The Alberta School Employee Benefit Plan’s extensive mental-health strategy led to a win in the Mental health program category for an employer with fewer than 1,000 employees at Benefits Canada‘s 2022 Workplace Benefits Awards on Oct. 18.
In 2021, the Alberta School Employee Benefit Plan launched a campaign called It Takes a Village, which emphasizes the importance of community and social connection in mental-health support for employees.
The campaign was based on feedback from the organization’s employer groups, says Nikki Booth, communications manager at the ASEBP. Amid the coronavirus pandemic, many employees were struggling while trying to educate students, she adds. “It takes a village for good mental health and to provide a holistic, overarching information source through the website that not only our [employees] could use, but the community as well.”
The ASEBP also launched a mental-health resources page on its intranet and an online forum where employees can discuss mental-health topics. Throughout the year, it included self-care tips on its digital calendars and shared several wellness articles and benefits reminders, such as the availability of its employee assistance program.
“We looked at how staff could get the information, but also how to get them to start a conversation,” says Booth. “That’s been a big part for us: creating safe spaces where they could say, ‘I know you’ve been struggling’ and have a chat to support each other.”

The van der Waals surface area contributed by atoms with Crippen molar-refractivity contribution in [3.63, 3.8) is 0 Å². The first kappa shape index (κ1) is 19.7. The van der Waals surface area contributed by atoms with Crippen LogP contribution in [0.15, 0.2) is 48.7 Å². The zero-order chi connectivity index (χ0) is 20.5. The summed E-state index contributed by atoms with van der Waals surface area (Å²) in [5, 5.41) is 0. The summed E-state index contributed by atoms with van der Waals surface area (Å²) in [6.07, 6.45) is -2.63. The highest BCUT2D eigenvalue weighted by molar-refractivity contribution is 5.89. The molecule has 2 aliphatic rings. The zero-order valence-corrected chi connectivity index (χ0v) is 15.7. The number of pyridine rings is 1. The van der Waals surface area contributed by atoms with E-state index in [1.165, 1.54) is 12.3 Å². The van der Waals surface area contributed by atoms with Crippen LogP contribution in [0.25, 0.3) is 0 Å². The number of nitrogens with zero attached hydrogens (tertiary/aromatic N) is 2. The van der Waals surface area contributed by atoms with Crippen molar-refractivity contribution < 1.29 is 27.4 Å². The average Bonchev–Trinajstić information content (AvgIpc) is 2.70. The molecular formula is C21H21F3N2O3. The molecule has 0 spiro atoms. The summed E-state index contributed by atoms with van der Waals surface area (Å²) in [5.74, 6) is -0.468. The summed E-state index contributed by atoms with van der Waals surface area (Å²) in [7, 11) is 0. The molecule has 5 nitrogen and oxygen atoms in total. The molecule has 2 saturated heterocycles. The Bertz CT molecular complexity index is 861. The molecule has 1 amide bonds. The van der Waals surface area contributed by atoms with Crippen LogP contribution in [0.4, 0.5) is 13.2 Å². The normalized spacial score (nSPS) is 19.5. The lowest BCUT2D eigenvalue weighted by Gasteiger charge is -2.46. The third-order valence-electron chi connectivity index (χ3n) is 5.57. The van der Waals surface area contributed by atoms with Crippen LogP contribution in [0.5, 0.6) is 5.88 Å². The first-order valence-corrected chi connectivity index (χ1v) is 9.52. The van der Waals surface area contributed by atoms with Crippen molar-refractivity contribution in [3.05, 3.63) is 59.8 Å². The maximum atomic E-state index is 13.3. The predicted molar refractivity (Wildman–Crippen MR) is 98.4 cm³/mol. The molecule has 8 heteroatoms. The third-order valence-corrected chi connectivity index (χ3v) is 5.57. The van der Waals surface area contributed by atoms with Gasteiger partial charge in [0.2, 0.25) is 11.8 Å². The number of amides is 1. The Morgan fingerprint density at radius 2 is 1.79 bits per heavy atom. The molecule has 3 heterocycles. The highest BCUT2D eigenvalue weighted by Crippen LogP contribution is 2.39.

In May 2021, the ASEBP marked Mental Health Week by providing access to a series of videos on mental-health topics. To incentivize employees to watch the videos, the organization offered prize draws for wellness account credits. During the week, its mental-health resources page received more than 265 visits compared to just 16 in the previous week.
In June, the organization held four Wellness Wednesdays to share mental-health tips and resources with employees and encourage workers to review this content in support of their personal well-being.
Anna MacDonald, director of human resources services at the ASEBP, says leadership support was also an important aspect of the organization’s mental-health strategy. “We realized we needed to bring [leaders] together more often. We started doing leadership lunch and learns and it was a great way to bring them together to discuss leadership issues. If they’re connected, they’ll keep everyone else connected.”
Employee feedback on the campaign has been overwhelmingly positive, says Booth, noting an updated version is scheduled to launch in January. “You see comments like, ‘This is why I’m with ASEBP.’ Employees are sharing those resources with their family and friends and it’s made a difference for many. We’ve had some wonderful conversations where employees are sharing about their own mental health or reaching out to someone who may be struggling. We’ve always said we’re a family, but this has really bolstered that.”